Ryzhkov told gazeta.ru on 30 September that he addressed the appeal to Zorkin in the hope that he would make public his understanding of the proposal before the Duma adopts it. "In appealing to the Constitutional Court to review these anticonstitutional amendments, I am trying to forestall a situation. Specifically so that we deputies are not pushed into an obvious transgression of the constitution. The amendments are anticonstitutional in their concept, no matter what changes the deputies make to them prior to adoption," Ryzhkov said.
In a commentary published in "The Moscow Times" on 5 October, Ryzhkov outlines the provisions of the constitution that he believes are violated by Putin's proposal -- Articles 1, 3, 5, 10, 11, 32, 71, 72, 73, and 77. Primarily, opponents say the move will destroy the country's constitutionally mandated federative structure and replace it with a unitary state. Supporters of Putin's reform proposals note that Article 77 of the constitution specifies that the principles for organizing government organs in the federation subjects is established by federal law and specifies "a unified system of executive power in the Russian Federation."
Opponents of Putin's proposal frequently cite a 1996 Constitutional Court ruling regarding a case about the selection of the executive-branch head of Altai Krai. At that time, the court ruled that one branch of government could not play a role in the formation of another branch of government, specifically saying that it was unconstitutional for a regional legislature to select the head of the region's executive branch. Former Constitutional Court Chairman Vladimir Tumanov told "Rossiiskaya gazeta" on 15 September, however, that the Altai ruling could be set aside in the interests of national security.
On 1 October, however, the court's press service issued a statement saying "members of the Constitutional Court do not have the right to react to this letter, but only to official complaints or queries from citizens regarding existing legislative acts," Russian media reported. This reaction was widely expected from the scrupulous Zorkin, although Khakamada continued to express the hope that Zorkin will respond to the letter "as a private individual." Despite headlines such as "Valerii Zorkin Will No Longer Save The Constitution," which appeared in "Vremya novostei" on 1 October, the court's reaction does not mean that the ultimate fate of the measure won't be decided within the chambers of the Constitutional Court. However, to file an official "deputies' inquiry" to the court, supporters of the appeal face the daunting task of gathering 90 signatures in the Duma, "Russkii kurer" reported on 4 October.
"The Constitutional Court has interpreted its own authority as narrowly as possible."
Ryzhkov pointed out to "Vremya novostei" that Article 100, Part 3, of the constitution authorizes the court -- and the president -- to send messages to the Federal Assembly and that, if Zorkin had wanted to, he could have used this provision to respond to the open letter. However, "in 11 years this provision has not been used even once," Ryzhkov noted, saying that "the Constitutional Court has interpreted its own authority as narrowly as possible" in this case. Some analysts have interpreted this as indicating that the court will attempt to sidestep efforts to force it to rule on the proposals. "Most likely, there will be attempts to pressure the Constitutional Court," Nemtsov told "Russkii kurer."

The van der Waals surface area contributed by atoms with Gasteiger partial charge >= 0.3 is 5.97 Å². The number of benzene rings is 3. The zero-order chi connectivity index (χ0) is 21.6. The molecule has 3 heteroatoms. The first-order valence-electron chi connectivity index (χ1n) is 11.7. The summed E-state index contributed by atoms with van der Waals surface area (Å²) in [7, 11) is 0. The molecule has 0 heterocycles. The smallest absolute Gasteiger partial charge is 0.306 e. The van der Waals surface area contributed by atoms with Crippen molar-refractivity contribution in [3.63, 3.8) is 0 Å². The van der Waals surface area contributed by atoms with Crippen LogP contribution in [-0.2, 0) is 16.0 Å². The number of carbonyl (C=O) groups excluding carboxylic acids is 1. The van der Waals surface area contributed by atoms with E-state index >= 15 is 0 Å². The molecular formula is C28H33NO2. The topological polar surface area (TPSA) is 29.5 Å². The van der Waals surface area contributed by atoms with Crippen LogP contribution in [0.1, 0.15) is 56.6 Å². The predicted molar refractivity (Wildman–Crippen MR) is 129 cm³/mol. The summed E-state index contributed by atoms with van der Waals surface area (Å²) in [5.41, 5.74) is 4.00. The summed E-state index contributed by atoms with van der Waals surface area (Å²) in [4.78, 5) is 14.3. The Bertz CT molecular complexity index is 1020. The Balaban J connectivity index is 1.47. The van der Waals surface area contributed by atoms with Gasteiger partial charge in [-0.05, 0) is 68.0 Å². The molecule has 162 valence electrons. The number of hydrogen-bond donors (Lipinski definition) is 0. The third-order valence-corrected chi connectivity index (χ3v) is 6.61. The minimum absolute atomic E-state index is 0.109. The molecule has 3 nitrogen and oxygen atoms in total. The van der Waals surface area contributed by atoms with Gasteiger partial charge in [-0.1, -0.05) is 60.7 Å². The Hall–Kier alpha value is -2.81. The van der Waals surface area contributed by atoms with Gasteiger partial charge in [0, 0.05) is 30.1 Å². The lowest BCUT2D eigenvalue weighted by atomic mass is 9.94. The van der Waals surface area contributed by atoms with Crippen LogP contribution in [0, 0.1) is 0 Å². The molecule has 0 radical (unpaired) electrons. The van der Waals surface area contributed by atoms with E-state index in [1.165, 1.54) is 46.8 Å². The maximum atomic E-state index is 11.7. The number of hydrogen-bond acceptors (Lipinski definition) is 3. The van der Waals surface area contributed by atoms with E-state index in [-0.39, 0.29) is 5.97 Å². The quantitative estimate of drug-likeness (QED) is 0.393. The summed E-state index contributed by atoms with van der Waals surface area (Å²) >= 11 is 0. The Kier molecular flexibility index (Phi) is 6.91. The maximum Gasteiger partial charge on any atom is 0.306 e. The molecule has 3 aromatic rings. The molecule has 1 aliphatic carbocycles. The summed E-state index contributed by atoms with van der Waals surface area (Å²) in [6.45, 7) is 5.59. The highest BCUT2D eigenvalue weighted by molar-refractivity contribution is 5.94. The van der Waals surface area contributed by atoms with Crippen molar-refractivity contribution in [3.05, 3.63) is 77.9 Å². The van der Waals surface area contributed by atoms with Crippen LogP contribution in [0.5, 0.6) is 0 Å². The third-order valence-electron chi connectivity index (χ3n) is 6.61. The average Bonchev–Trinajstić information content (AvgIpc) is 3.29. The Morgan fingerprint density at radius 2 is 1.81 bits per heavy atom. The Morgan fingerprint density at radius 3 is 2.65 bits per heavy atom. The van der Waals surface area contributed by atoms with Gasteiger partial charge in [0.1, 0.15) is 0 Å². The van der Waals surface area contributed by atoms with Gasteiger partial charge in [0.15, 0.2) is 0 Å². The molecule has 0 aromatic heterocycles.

Zorkin's Constitutional Court, however, may well be the last bastion of independent political power in Putin's Russia. In October, the court struck down some highly controversial provisions of a Kremlin-backed law on guaranteeing the rights of voters that placed harsh restrictions on media coverage of election campaigns. The ruling came after weeks of posturing by Kremlin agents, including a statement by Central Election Commission (TsIK) Chairman Aleksandr Veshnyakov "predicting" that the court would refuse to hear the case (see "RFE/RL Newsline," 5 November 2003).
Zorkin was also in charge of the court on 21 September 1993, when it ruled that then President Boris Yeltsin's decree disbanding the Supreme Soviet was unconstitutional. That verdict sparked a standoff between the legislature and Yeltsin that ended when the president ordered tanks to fire on the White House. On 6 October 1993, Zorkin was forced to resign as chairman of the court.
Zorkin's reelection to the post on in February 2003 came as a surprise, as the Kremlin was widely reported to have been backing a third term for then court Chairman Marat Baglai. "Moskovskii komsomolets" reported on 22 February that Zorkin had the support of presidential adviser and Petersburg chekist Viktor Ivanov, while Baglai was backed by deputy presidential-administration head Vladislav Surkov, who is believed to be the architect of Putin's proposal to end the direct election of governors (see "RFE/RL Russian Political Weekly," 3 March 2003). According to the daily, the court judges who voted for Zorkin were put off by Surkov's arrogance, commenting sarcastically that the only forces higher than the Constitutional Court are "the Russian Constitution and Surkov." An unnamed senior Kremlin official told ITAR-TASS on 28 September that the court's 1996 decision in the Altai Krai case was most likely prompted by "a political situation" and that the court would most likely agree with the Kremlin that the proposal "does not restrict citizens' constitutional right to elect and to be elected." It seems quite possible that another major showdown between the court and the Kremlin is in the offing.